A Multidisciplinary Care Center

The Primo Levi Centre welcomes people who have suffered torture or political violence in their country of origin exiled to France, regardless of their administrative status. The care offered, lasting an average of three years, is multidisciplinary, respecting the patient’s wishes and the pace and limits of their integration in France. Medical and physiotherapeutic care, psychotherapeutic work, social support, and legal assistance are interlinked and function in a dynamic space. The intake interview is an integral part of the care provided.

Patients mainly receive medical care (78% of patients) and/or psychological support (70%). More than half of patients (56%) contact the social services department and 40% the legal department. Around 4% of patients receive physiotherapy. 70% of follow-up services are “multiple,” typically involving 2 to 4 professionals working on the same case.

Using Interpreters

Welcoming people and their suffering also means respecting their languages. Therefore, consultations are held in the patient’s preferred language as much as possible. Some foreign languages are spoken fluently by the center’s clinicians and in other cases, professional interpreters are used. In the same vein, the center ensures that all patients will be assigned a single, consistent interpreter who will work with them across their care services. In the case of a family, a different interpreter is provided to each member for their individual treatment.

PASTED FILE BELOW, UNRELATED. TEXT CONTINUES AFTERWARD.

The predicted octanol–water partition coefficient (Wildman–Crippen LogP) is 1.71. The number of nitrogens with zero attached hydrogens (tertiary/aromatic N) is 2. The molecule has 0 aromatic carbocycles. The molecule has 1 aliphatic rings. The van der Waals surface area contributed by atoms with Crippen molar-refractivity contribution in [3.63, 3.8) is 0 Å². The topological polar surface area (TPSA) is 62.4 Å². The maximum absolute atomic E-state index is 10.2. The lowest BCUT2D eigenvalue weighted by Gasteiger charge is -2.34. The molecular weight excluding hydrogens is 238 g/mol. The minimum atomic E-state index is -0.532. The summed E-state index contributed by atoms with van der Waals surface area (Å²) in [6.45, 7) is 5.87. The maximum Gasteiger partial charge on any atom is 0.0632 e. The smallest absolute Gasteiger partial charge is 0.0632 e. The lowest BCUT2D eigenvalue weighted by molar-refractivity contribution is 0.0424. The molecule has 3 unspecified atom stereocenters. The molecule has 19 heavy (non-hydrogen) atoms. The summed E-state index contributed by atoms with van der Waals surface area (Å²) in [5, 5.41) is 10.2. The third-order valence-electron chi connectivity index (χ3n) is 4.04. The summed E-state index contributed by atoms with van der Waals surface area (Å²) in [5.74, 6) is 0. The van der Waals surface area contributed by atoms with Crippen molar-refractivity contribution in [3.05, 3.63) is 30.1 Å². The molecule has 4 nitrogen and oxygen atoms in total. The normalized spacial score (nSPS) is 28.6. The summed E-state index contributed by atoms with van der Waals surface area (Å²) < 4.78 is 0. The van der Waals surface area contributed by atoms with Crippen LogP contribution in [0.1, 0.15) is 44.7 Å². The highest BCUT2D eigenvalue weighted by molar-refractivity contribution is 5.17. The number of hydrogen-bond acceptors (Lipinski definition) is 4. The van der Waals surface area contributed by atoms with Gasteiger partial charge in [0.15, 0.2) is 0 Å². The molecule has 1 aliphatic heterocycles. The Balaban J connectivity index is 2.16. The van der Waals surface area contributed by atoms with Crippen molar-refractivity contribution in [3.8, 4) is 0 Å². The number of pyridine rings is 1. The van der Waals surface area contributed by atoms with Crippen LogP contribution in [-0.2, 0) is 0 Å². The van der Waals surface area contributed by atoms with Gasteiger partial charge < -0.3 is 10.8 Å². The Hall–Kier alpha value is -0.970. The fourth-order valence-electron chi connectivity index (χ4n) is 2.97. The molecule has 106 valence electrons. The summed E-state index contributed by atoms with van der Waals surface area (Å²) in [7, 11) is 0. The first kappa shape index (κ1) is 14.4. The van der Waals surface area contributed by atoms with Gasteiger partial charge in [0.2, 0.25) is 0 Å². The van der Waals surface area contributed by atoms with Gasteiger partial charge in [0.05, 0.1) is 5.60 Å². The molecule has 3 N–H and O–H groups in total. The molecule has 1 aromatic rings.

The Children and Youth Center

In 1999, a space was created for unaccompanied children and minors offering them more specialized treatment. Priority is given to them during the admission process and they are offered a specific consultation request form. Unaccompanied minors are seen directly by a psychologist without an intake interview. This specific care, which most often responds to situations that are particularly painful for the young people concerned, is provided in close collaboration with external institutions: child welfare, schools, reception centers for asylum seekers and the Centre médico-psycho-pédagogique (CMPP), with which the Primo Levi Centre is well identified.